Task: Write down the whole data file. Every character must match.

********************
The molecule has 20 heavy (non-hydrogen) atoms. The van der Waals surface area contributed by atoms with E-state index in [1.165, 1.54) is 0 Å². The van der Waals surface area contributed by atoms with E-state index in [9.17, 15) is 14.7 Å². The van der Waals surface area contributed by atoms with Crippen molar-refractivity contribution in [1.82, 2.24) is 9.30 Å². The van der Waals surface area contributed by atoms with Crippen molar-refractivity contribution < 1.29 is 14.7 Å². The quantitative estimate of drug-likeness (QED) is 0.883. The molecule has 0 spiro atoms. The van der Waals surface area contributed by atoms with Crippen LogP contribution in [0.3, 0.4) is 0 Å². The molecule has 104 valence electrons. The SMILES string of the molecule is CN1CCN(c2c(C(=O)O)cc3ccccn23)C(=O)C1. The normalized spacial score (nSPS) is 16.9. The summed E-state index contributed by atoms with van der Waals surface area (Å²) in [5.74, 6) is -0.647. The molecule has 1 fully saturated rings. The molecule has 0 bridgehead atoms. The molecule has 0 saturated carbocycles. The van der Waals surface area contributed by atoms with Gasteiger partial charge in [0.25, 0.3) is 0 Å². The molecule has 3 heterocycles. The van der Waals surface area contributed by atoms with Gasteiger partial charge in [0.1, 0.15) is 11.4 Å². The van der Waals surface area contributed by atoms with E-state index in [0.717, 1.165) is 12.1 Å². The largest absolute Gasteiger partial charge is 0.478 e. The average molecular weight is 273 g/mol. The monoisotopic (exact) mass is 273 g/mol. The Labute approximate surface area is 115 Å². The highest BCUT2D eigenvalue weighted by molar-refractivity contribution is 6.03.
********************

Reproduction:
The molecule has 20 heavy (non-hydrogen) atoms. The van der Waals surface area contributed by atoms with E-state index in [1.165, 1.54) is 0 Å². The van der Waals surface area contributed by atoms with E-state index in [9.17, 15) is 14.7 Å². The van der Waals surface area contributed by atoms with Crippen molar-refractivity contribution in [1.82, 2.24) is 9.30 Å². The van der Waals surface area contributed by atoms with Crippen molar-refractivity contribution < 1.29 is 14.7 Å². The quantitative estimate of drug-likeness (QED) is 0.883. The molecule has 0 spiro atoms. The van der Waals surface area contributed by atoms with Crippen LogP contribution in [0.3, 0.4) is 0 Å². The molecule has 104 valence electrons. The SMILES string of the molecule is CN1CCN(c2c(C(=O)O)cc3ccccn23)C(=O)C1. The normalized spacial score (nSPS) is 16.9. The summed E-state index contributed by atoms with van der Waals surface area (Å²) in [5.74, 6) is -0.647. The molecule has 1 fully saturated rings. The molecule has 0 bridgehead atoms. The molecule has 0 saturated carbocycles. The van der Waals surface area contributed by atoms with Gasteiger partial charge in [0.25, 0.3) is 0 Å². The molecule has 3 heterocycles. The van der Waals surface area contributed by atoms with Gasteiger partial charge in [0.1, 0.15) is 11.4 Å². The van der Waals surface area contributed by atoms with E-state index in [0.717, 1.165) is 12.1 Å². The largest absolute Gasteiger partial charge is 0.478 e. The average molecular weight is 273 g/mol. The monoisotopic (exact) mass is 273 g/mol. The Labute approximate surface area is 115 Å². The highest BCUT2D eigenvalue weighted by molar-refractivity contribution is 6.03.